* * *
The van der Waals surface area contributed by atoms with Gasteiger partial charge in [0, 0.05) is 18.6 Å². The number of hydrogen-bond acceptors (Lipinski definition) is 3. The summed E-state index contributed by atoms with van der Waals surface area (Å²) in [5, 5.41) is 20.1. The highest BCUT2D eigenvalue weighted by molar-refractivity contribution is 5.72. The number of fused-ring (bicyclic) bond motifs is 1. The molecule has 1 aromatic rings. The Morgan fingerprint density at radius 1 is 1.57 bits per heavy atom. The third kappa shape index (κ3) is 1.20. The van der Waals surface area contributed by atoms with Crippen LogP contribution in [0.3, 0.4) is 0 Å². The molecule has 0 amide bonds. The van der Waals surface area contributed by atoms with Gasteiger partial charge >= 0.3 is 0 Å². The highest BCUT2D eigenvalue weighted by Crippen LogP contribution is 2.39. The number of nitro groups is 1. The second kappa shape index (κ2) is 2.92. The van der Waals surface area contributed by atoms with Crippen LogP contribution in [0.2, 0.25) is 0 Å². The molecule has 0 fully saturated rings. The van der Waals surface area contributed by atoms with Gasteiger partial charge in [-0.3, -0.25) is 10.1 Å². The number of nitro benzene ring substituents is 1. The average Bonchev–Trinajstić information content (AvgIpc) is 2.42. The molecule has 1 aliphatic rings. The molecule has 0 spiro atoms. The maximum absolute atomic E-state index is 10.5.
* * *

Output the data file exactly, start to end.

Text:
The van der Waals surface area contributed by atoms with Gasteiger partial charge in [0, 0.05) is 18.6 Å². The number of hydrogen-bond acceptors (Lipinski definition) is 3. The summed E-state index contributed by atoms with van der Waals surface area (Å²) in [5, 5.41) is 20.1. The highest BCUT2D eigenvalue weighted by molar-refractivity contribution is 5.72. The number of fused-ring (bicyclic) bond motifs is 1. The molecule has 1 aromatic rings. The Morgan fingerprint density at radius 1 is 1.57 bits per heavy atom. The third kappa shape index (κ3) is 1.20. The van der Waals surface area contributed by atoms with Crippen LogP contribution in [0.3, 0.4) is 0 Å². The molecule has 0 amide bonds. The van der Waals surface area contributed by atoms with Gasteiger partial charge >= 0.3 is 0 Å². The highest BCUT2D eigenvalue weighted by Crippen LogP contribution is 2.39. The number of nitro groups is 1. The second kappa shape index (κ2) is 2.92. The van der Waals surface area contributed by atoms with Crippen LogP contribution in [0.2, 0.25) is 0 Å². The molecule has 0 fully saturated rings. The van der Waals surface area contributed by atoms with Gasteiger partial charge in [-0.3, -0.25) is 10.1 Å². The number of nitro benzene ring substituents is 1. The average Bonchev–Trinajstić information content (AvgIpc) is 2.42. The molecule has 1 aliphatic rings. The molecule has 0 spiro atoms. The maximum absolute atomic E-state index is 10.5.